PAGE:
Abu Mohammad al Adnani, an ISIS "spokesman" announced to all "lone wolves": "Rig the roads with explosives for them. Attack their bases. Raid their homes. Cut off their heads. Do not let them feel secure. Hunt them wherever they may be. Turn their worldly life into fear and fire. Remove their families from their homes and thereafter low up their homes. Civilians should not be exempt from brutality. Do not ask for anyone's advice and do not seek anyone's verdict. Killed the disbeliever whether he is civilian or military, for they have the same ruling. Both of them are disbelievers. Both of them are considered to be waging war. Hinder those who want to harm your brothers. The best thing you can do is to strive to do your best and kill any disbeliever, whether he be French, American or from any of their allies."

Over swirls of teargas and blankets of pepper spray that covered Hong Kong, the humble umbrella has become a vital defense tool for Occupy Central protesters, rapidly growing into the rally’s new symbol and an inspiration for viral posts on the web.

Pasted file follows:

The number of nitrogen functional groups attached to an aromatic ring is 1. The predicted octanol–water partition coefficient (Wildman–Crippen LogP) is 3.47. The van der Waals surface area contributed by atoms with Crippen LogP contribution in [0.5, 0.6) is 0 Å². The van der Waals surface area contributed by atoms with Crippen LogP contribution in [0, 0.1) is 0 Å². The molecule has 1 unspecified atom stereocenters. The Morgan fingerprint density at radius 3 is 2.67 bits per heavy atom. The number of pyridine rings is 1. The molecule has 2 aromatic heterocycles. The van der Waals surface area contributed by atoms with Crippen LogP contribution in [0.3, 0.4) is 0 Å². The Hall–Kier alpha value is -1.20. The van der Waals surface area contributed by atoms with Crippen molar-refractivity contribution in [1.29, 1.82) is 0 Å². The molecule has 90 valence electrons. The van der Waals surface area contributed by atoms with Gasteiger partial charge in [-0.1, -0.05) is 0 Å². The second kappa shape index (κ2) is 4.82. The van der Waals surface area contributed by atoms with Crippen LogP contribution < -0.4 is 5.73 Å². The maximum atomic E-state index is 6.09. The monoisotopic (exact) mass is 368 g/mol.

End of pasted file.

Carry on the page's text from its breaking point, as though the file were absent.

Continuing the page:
Hong Kong’s weeklong student sit-in is turning into an “Umbrella Revolution” as Twitter has been deluged with a flood of protesters shielding themselves with umbrellas from clouds of teargas.

The umbrella trend caught on like wildfire, especially when it was learned that some 78 people were arrested, ranging from 16 to 58 years old.

But the violent confrontation did not deter the protesters, as tens of thousands again convened in central Hong Kong on Monday to rally for the right to elect their city’s executive by universal suffrage.

Sunday’s pictures have gone viral online as the protest enters its second week and the second day since clashes with police.

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Annie in Indianie said...